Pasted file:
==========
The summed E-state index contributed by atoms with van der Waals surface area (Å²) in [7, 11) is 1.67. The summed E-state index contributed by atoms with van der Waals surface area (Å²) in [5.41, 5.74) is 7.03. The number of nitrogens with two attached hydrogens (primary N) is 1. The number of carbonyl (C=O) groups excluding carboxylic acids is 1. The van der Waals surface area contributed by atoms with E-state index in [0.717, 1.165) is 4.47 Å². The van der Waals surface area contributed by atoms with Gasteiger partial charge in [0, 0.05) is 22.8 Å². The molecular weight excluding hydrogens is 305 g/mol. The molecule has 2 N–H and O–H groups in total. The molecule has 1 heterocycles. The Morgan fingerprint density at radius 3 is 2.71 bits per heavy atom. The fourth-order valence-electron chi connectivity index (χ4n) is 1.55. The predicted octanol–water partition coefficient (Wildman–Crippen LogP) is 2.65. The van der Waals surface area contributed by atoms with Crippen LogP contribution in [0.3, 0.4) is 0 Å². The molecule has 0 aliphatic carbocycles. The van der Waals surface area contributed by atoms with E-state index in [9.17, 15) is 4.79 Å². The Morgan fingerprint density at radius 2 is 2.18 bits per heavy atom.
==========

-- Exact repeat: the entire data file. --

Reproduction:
The summed E-state index contributed by atoms with van der Waals surface area (Å²) in [7, 11) is 1.67. The summed E-state index contributed by atoms with van der Waals surface area (Å²) in [5.41, 5.74) is 7.03. The number of nitrogens with two attached hydrogens (primary N) is 1. The number of carbonyl (C=O) groups excluding carboxylic acids is 1. The van der Waals surface area contributed by atoms with E-state index in [0.717, 1.165) is 4.47 Å². The van der Waals surface area contributed by atoms with Gasteiger partial charge in [0, 0.05) is 22.8 Å². The molecular weight excluding hydrogens is 305 g/mol. The molecule has 2 N–H and O–H groups in total. The molecule has 1 heterocycles. The Morgan fingerprint density at radius 3 is 2.71 bits per heavy atom. The fourth-order valence-electron chi connectivity index (χ4n) is 1.55. The predicted octanol–water partition coefficient (Wildman–Crippen LogP) is 2.65. The van der Waals surface area contributed by atoms with Crippen LogP contribution in [0.3, 0.4) is 0 Å². The molecule has 0 aliphatic carbocycles. The van der Waals surface area contributed by atoms with E-state index in [9.17, 15) is 4.79 Å². The Morgan fingerprint density at radius 2 is 2.18 bits per heavy atom.